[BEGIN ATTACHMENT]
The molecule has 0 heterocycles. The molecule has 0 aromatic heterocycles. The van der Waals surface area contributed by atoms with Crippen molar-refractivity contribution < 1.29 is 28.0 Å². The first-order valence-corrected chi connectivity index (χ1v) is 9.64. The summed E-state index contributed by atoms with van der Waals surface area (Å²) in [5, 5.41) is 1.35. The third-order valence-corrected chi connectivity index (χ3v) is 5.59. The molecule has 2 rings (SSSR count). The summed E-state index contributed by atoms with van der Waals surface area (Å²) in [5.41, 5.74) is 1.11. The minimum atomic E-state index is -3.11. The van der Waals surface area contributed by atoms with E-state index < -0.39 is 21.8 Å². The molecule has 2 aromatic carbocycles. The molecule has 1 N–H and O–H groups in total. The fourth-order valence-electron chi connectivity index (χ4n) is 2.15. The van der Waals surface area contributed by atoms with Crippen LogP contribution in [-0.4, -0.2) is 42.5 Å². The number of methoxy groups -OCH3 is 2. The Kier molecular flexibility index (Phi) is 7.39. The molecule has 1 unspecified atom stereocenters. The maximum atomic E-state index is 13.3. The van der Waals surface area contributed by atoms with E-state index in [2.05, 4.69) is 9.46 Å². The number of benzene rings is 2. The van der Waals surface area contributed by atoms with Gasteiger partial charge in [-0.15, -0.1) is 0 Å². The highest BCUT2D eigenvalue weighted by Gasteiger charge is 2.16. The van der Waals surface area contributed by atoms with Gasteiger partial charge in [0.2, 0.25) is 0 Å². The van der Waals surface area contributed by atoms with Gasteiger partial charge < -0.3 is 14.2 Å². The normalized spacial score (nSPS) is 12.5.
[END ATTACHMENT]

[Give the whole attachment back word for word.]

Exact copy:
The molecule has 0 heterocycles. The molecule has 0 aromatic heterocycles. The van der Waals surface area contributed by atoms with Crippen molar-refractivity contribution < 1.29 is 28.0 Å². The first-order valence-corrected chi connectivity index (χ1v) is 9.64. The summed E-state index contributed by atoms with van der Waals surface area (Å²) in [5, 5.41) is 1.35. The third-order valence-corrected chi connectivity index (χ3v) is 5.59. The molecule has 2 rings (SSSR count). The summed E-state index contributed by atoms with van der Waals surface area (Å²) in [5.41, 5.74) is 1.11. The minimum atomic E-state index is -3.11. The van der Waals surface area contributed by atoms with E-state index < -0.39 is 21.8 Å². The molecule has 2 aromatic carbocycles. The molecule has 1 N–H and O–H groups in total. The fourth-order valence-electron chi connectivity index (χ4n) is 2.15. The van der Waals surface area contributed by atoms with Crippen LogP contribution in [-0.4, -0.2) is 42.5 Å². The number of methoxy groups -OCH3 is 2. The Kier molecular flexibility index (Phi) is 7.39. The molecule has 1 unspecified atom stereocenters. The maximum atomic E-state index is 13.3. The van der Waals surface area contributed by atoms with E-state index in [2.05, 4.69) is 9.46 Å². The number of benzene rings is 2. The van der Waals surface area contributed by atoms with Gasteiger partial charge in [-0.15, -0.1) is 0 Å². The highest BCUT2D eigenvalue weighted by Gasteiger charge is 2.16. The van der Waals surface area contributed by atoms with Gasteiger partial charge in [0.2, 0.25) is 0 Å². The van der Waals surface area contributed by atoms with Gasteiger partial charge < -0.3 is 14.2 Å². The normalized spacial score (nSPS) is 12.5.